The development of NBTs was largely fueled by successes in chemical modifications of nucleic acids that increased nuclease resistance of DNA and RNA oligonucleotides. Phosphorothioate (PS) bonds and sugar moiety modifications, such as 2′O-methyl (2OMe), 2′-O-methoxyethyl (2MOE), fluoro (F), locked nucleic acids (LNAs), as well as phosphorodiamidate backbones and phosphorodiamidate morpholino oligomers (PMO), have already been used in approved drugs (Table 1; reviewed in Roberts et al., 2020). These chemically modified nucleic acids have extended tissue half-lives, especially in cerebrospinal fluid (CSF), which has low nuclease content, and are readily taken up by cells. However, they do not penetrate intestinal lining or blood-brain barrier (BBB) to a significant extent (Khorkova and Wahlestedt 2017). Currently, the solution to this problem is intravenous (IV), subcutaneous (SC), intracerebral (IC), intracerebroventricular (ICV), or intrathecal (IT) route of administration. Notably, these methods are invasive and create a significant burden for patients.

TABLE 1
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TABLE 1. Nucleic acid-based therapeutics and RNA-targeting small moleculesa.

Further development of chemical modifications that permit administration of NBTs via alternative delivery routes is now underway. In parallel, advanced clinical techniques with less invasive administration routes, including inhalation, oral, or minimally invasive intranasal depot (MIND), are helping to expand the use of NBTs in the clinic (Gennemark et al., 2021; Padmakumar et al., 2021). Chemical modifications are also being developed to ensure targeted delivery of NBTs to disease-relevant tissues or cell types to reduce potential side effects and improve efficacy, such as N-acetylgalactosamine (GalNAc) conjugation to target the liver or 2′-O-hexadecyl (C16) for central nervous system (CNS) targeting (Brown et al., 2022).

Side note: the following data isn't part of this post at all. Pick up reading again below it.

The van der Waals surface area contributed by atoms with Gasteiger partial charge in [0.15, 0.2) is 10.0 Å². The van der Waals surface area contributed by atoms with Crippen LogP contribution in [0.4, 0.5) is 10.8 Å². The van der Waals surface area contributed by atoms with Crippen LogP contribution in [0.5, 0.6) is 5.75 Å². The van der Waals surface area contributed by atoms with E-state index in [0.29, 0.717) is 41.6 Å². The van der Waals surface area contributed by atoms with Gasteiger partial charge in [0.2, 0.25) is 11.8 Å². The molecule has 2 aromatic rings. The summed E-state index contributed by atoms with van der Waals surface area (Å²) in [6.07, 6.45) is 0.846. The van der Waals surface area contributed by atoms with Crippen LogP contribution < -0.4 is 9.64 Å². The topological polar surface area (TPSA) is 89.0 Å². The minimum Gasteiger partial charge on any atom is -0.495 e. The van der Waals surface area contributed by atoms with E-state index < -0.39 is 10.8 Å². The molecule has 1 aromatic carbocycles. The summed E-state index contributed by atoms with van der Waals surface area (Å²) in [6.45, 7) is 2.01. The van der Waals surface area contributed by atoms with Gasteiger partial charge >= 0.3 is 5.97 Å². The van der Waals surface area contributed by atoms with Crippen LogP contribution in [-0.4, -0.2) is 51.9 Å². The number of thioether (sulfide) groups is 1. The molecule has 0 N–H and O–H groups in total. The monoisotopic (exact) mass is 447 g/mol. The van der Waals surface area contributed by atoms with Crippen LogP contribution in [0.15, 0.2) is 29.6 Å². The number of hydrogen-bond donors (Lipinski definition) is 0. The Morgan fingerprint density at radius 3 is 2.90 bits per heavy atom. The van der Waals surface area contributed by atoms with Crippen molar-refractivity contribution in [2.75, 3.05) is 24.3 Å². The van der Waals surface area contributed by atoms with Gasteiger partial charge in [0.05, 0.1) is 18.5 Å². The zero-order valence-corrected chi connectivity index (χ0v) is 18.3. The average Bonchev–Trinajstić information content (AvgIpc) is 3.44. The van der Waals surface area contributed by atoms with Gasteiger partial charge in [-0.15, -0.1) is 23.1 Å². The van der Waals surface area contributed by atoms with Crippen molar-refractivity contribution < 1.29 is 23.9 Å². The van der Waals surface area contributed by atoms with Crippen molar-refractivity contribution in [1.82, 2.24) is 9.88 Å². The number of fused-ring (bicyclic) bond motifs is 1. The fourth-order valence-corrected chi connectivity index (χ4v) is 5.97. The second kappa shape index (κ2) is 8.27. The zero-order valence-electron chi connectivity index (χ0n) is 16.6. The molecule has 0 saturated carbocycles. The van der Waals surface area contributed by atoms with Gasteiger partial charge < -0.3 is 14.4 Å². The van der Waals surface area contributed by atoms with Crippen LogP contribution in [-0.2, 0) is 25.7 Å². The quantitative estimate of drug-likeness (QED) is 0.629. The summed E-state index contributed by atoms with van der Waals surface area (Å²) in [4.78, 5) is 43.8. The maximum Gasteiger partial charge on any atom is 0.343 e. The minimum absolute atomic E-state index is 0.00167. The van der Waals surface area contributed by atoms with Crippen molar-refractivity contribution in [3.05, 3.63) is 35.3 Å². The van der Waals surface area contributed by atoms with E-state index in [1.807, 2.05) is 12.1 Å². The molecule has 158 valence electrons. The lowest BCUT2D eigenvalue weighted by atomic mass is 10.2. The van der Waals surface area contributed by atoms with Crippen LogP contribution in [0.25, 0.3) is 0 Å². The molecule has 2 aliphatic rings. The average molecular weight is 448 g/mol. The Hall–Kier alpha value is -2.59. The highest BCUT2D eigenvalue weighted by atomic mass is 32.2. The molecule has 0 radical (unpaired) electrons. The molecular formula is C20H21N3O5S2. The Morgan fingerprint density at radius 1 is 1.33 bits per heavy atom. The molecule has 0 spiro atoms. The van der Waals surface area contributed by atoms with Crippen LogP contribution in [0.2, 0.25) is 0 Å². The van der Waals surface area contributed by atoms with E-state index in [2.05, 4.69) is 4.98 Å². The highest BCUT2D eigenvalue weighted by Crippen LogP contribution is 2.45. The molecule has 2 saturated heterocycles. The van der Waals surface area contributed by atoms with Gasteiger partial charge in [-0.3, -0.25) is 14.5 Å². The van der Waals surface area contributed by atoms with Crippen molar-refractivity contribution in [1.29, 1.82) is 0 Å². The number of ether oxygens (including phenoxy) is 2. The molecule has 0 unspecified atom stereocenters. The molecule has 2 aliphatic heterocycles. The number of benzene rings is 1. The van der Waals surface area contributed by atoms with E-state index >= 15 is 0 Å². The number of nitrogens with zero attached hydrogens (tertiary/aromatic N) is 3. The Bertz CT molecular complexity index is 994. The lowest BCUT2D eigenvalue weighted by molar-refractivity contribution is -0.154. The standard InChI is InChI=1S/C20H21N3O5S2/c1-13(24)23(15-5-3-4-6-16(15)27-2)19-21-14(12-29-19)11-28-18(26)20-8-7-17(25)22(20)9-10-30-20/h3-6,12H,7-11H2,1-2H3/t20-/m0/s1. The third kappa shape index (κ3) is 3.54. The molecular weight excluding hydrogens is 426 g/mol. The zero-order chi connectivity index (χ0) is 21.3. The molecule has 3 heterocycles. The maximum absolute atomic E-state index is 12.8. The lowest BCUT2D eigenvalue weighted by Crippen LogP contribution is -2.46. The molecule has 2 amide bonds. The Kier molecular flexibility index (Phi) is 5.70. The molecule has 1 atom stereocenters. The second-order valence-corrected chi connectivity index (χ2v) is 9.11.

Furthermore, dsRNA-based NBTs, such as siRNA or small activating RNA (saRNA), and therapeutic mRNAs require a lipid-based carrier for nuclease protection, immunogenic suppression and efficient entry into cells. Currently these areas are undergoing intense development (Roberts et al., 2020).

Technologies developed in the oligonucleotide field were utilized and inspired further development of therapeutic mRNAs. Additionally, codon optimization strategies, ‘non-natural’ caps and chemical modifications of nucleotides are being utilized to increase protein expression from therapeutic mRNAs. One of the significant successes in the therapeutic mRNA field is the RNA-based COVID19 vaccines (Barbier et al., 2022).

Another type of NBT, viral-based vectors, initially used in gene therapy, is now undergoing rapid development, with several approved drugs and many ongoing clinical trials (Table 2). Gene therapy advances have generated increased interest in developing vectorized ASOs and siRNAs, primarily using adeno-associated virus (AAV) vectors (Chen W. et al., 2020). Advantages of vectorized NBTs include the possibility of infrequent dosing, systemic administration for CNS targets, directing NBTs to particular cell types, modulation of expression level and timing through the use of regulatory sequences and simplified delivery of combinatorial treatments. Vectors can also simplify expression and delivery of DNA and RNA editing constructs, such as CRISPR-CAS9, ADARs or TALENs, which may contain multiple factors (Chen W. et al., 2020).